When you issue a Student Pilot Certificate, you must test the person to at least ICAO level 4 before you can push the IACRA button, asking if the person is English proficient. 

Have a read of the AC so you will be prepared to give the evaluations as a flight instructor.  Here is a link to the AC.

Regional Airline Hiring has Slowed Down Even With a Shortage - Why?

We still have a pilot shortage, but it is not a first officer shortage right now. We have a Captain shortage. We currently can’t get enough upgrades from FO to Captain, so we are lopsided in crew. That’s why the regionals are pushing out ground school dates for new hires. As this situation improves, the hiring will resume for first officers. So, if you are short a bunch of hours or just getting your CFI, your timing may still be very good. 

FAA Reauthorization Bill - What’s New?

Here is a summary of what’s important to us in the bill. In the first few months of 2024, I will provide more details as it gets finished in both houses. 

Here are some key takeaways:

  1. It needs to be enacted before the March 2024 deadline. 

  2. Increasing the mandatory retirement age for airplane Captains. 

  3. More Sim time is to be counted towards the ATP minimums. 

  4. A mandate for practical test requests to be fulfilled within 14 days of the date of the request. 


  1. Performing a gravel or sand surface run-up differs from your typical run-up at a paved or concrete runup area.  It’s not possible to do a static runup at other than paved concrete and most grass airports, so you need to do everything but the mag/engine check.  Those must be done on the takeoff roll, like what seaplanes do.  You should always get training from an experienced CFI before attempting this.  Doing a run-up on a gravel or sand surface will damage the propeller and may also suck gravel, dust, or sand into the air intake.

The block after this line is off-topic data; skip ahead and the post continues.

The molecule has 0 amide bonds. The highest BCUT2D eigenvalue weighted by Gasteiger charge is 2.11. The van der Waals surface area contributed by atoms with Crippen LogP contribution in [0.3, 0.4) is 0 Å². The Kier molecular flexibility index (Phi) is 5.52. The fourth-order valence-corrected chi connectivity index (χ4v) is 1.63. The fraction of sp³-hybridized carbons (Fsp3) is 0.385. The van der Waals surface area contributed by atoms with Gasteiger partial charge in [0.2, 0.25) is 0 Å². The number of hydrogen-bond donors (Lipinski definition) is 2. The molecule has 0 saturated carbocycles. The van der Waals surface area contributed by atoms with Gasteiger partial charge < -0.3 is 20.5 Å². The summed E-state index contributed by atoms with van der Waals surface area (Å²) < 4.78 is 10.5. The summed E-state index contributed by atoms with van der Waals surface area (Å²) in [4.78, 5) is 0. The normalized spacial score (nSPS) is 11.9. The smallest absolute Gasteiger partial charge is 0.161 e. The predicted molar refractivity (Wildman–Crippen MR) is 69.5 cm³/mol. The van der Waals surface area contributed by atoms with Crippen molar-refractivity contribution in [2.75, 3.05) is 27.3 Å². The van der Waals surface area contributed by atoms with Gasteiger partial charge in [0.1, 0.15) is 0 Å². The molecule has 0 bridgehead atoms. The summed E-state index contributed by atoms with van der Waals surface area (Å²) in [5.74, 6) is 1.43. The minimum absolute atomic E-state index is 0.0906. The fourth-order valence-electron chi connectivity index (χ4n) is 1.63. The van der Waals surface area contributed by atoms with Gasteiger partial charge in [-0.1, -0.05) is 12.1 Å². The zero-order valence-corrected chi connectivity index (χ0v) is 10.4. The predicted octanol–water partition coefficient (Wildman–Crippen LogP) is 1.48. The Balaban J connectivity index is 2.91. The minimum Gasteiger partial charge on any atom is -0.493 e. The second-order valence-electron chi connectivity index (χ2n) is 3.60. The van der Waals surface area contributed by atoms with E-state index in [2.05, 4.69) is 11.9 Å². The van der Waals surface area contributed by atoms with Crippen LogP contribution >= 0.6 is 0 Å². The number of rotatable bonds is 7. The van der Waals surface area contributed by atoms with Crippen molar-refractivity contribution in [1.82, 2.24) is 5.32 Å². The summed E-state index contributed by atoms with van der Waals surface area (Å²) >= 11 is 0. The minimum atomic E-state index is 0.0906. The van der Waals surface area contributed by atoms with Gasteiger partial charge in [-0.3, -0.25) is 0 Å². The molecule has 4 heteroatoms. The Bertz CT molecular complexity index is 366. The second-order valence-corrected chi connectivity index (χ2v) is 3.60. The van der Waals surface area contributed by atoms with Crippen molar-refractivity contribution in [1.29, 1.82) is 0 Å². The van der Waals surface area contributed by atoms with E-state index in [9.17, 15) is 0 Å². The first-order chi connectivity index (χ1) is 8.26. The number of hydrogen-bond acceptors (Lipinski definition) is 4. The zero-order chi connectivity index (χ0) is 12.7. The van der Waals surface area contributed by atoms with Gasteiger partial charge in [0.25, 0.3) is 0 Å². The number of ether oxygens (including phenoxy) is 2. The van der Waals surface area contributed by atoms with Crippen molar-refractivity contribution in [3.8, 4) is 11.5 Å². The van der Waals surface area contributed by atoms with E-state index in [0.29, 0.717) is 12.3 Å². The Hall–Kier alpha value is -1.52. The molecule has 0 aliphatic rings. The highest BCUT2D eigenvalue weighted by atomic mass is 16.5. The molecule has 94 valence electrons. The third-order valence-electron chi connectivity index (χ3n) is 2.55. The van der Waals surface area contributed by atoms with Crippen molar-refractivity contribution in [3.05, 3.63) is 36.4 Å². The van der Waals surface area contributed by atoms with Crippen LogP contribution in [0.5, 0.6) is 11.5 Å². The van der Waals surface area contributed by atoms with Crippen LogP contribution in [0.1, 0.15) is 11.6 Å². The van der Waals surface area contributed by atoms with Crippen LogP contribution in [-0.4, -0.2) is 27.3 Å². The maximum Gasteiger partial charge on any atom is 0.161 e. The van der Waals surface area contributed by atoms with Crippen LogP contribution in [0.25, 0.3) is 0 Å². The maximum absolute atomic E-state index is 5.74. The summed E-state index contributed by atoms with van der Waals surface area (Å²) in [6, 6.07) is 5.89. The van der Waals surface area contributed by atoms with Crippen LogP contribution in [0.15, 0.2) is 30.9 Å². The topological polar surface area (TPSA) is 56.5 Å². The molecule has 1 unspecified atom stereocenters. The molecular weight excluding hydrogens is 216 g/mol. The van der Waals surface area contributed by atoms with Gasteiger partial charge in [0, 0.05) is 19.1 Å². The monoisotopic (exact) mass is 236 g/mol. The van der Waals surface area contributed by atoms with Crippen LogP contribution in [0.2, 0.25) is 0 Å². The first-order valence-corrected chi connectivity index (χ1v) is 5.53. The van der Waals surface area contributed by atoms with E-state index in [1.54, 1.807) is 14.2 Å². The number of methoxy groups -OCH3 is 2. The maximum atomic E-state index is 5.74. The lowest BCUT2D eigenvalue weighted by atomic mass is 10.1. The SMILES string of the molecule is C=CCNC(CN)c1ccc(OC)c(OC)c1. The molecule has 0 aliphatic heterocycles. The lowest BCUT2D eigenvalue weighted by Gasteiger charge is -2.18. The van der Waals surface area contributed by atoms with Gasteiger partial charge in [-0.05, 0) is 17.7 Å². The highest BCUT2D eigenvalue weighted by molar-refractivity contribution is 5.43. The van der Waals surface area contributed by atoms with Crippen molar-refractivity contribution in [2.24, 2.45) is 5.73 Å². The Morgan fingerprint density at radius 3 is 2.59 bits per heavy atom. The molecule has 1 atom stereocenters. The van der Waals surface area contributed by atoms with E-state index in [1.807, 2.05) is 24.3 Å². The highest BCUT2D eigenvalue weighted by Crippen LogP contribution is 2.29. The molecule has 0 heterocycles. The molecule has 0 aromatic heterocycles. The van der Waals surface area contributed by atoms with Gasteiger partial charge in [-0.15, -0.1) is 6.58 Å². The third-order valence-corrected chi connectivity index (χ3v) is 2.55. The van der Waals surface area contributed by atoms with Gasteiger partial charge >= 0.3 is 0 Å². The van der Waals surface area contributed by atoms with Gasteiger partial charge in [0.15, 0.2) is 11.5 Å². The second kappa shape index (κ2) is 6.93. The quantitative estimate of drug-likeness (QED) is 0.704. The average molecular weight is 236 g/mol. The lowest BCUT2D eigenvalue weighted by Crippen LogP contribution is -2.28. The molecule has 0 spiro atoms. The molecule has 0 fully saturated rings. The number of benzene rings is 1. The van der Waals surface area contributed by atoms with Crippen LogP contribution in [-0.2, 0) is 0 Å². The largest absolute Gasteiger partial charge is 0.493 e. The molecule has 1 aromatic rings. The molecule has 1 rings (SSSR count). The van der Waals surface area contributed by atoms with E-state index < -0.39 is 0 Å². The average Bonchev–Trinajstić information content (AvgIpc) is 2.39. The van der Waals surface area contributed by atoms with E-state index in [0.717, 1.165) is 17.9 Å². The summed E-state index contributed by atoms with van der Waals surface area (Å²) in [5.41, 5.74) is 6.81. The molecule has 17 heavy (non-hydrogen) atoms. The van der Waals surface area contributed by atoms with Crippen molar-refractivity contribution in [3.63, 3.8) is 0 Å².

2. Removing frost, snow, and other contamination from the wings -  If the outside air and wing are below freezing, the only ways to remove contamination are by brushing, scraping, using deice fluid, or turning the airplane into the sun to sublimate the ice.  Above freezing, you can use water from a hose to do the job.  Note:  If the wing is super cold-soaked and remains below freezing, the water hose won’t work.  It will just freeze up again.

  3. Is a climb at Vy or Vx really necessary in a single-engine airplane?  Consider putting the airplanes nose on the horizon to see birds, other aircraft, etc.  The chance of a collision with something like that may be higher when the nose is at a Vx or Vy attitude than the difference in altitude gain you get from being at those speeds.  Always weigh the necessity of climbing at Vx or Vy over a collision risk, especially when climbing en route.  NOTE:  Putting the nose on the horizon works for training airplanes like 152, 172, Archers, etc.  Your nose attitude for a cruise climb may differ.  Consult with a CFI familiar with your airplane to determine the best speeds and attitudes.